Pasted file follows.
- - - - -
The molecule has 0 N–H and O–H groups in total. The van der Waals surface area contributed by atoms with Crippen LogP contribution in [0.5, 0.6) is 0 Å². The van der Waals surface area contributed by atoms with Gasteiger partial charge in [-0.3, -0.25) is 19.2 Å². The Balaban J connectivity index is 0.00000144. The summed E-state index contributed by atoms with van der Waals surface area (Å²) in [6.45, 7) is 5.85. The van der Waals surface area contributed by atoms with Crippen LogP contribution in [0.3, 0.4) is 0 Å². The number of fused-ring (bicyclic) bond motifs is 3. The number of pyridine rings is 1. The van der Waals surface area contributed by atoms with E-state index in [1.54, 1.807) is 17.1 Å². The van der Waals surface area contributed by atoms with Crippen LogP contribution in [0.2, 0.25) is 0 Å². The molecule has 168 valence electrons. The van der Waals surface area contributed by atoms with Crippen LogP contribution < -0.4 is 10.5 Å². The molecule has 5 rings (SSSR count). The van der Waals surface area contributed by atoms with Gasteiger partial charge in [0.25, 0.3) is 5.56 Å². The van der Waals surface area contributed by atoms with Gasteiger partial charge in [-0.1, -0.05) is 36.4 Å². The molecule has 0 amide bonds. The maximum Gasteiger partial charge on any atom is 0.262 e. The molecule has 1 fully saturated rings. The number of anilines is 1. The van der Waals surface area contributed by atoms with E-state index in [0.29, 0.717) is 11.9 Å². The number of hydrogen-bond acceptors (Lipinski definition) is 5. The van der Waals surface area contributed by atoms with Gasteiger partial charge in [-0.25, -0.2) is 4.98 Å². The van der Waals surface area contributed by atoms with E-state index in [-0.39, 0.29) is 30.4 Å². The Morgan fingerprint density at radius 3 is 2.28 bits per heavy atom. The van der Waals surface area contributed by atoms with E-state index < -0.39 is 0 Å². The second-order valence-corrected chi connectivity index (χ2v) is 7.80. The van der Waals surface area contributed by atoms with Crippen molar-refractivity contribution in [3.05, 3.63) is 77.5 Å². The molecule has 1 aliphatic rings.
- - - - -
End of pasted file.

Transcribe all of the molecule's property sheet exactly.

The molecule has 0 N–H and O–H groups in total. The van der Waals surface area contributed by atoms with Crippen LogP contribution in [0.5, 0.6) is 0 Å². The van der Waals surface area contributed by atoms with Gasteiger partial charge in [-0.3, -0.25) is 19.2 Å². The Balaban J connectivity index is 0.00000144. The summed E-state index contributed by atoms with van der Waals surface area (Å²) in [6.45, 7) is 5.85. The van der Waals surface area contributed by atoms with Crippen LogP contribution in [0.3, 0.4) is 0 Å². The number of fused-ring (bicyclic) bond motifs is 3. The number of pyridine rings is 1. The van der Waals surface area contributed by atoms with E-state index in [1.54, 1.807) is 17.1 Å². The van der Waals surface area contributed by atoms with Crippen LogP contribution in [0.2, 0.25) is 0 Å². The molecule has 168 valence electrons. The van der Waals surface area contributed by atoms with Crippen LogP contribution < -0.4 is 10.5 Å². The molecule has 5 rings (SSSR count). The van der Waals surface area contributed by atoms with Gasteiger partial charge in [0.25, 0.3) is 5.56 Å². The van der Waals surface area contributed by atoms with Gasteiger partial charge in [-0.1, -0.05) is 36.4 Å². The molecule has 0 amide bonds. The maximum Gasteiger partial charge on any atom is 0.262 e. The molecule has 1 fully saturated rings. The number of anilines is 1. The van der Waals surface area contributed by atoms with E-state index in [0.29, 0.717) is 11.9 Å². The number of hydrogen-bond acceptors (Lipinski definition) is 5. The van der Waals surface area contributed by atoms with Gasteiger partial charge in [-0.25, -0.2) is 4.98 Å². The van der Waals surface area contributed by atoms with E-state index in [-0.39, 0.29) is 30.4 Å². The Morgan fingerprint density at radius 3 is 2.28 bits per heavy atom. The van der Waals surface area contributed by atoms with E-state index < -0.39 is 0 Å². The second-order valence-corrected chi connectivity index (χ2v) is 7.80. The van der Waals surface area contributed by atoms with Crippen molar-refractivity contribution in [3.05, 3.63) is 77.5 Å². The molecule has 1 aliphatic rings.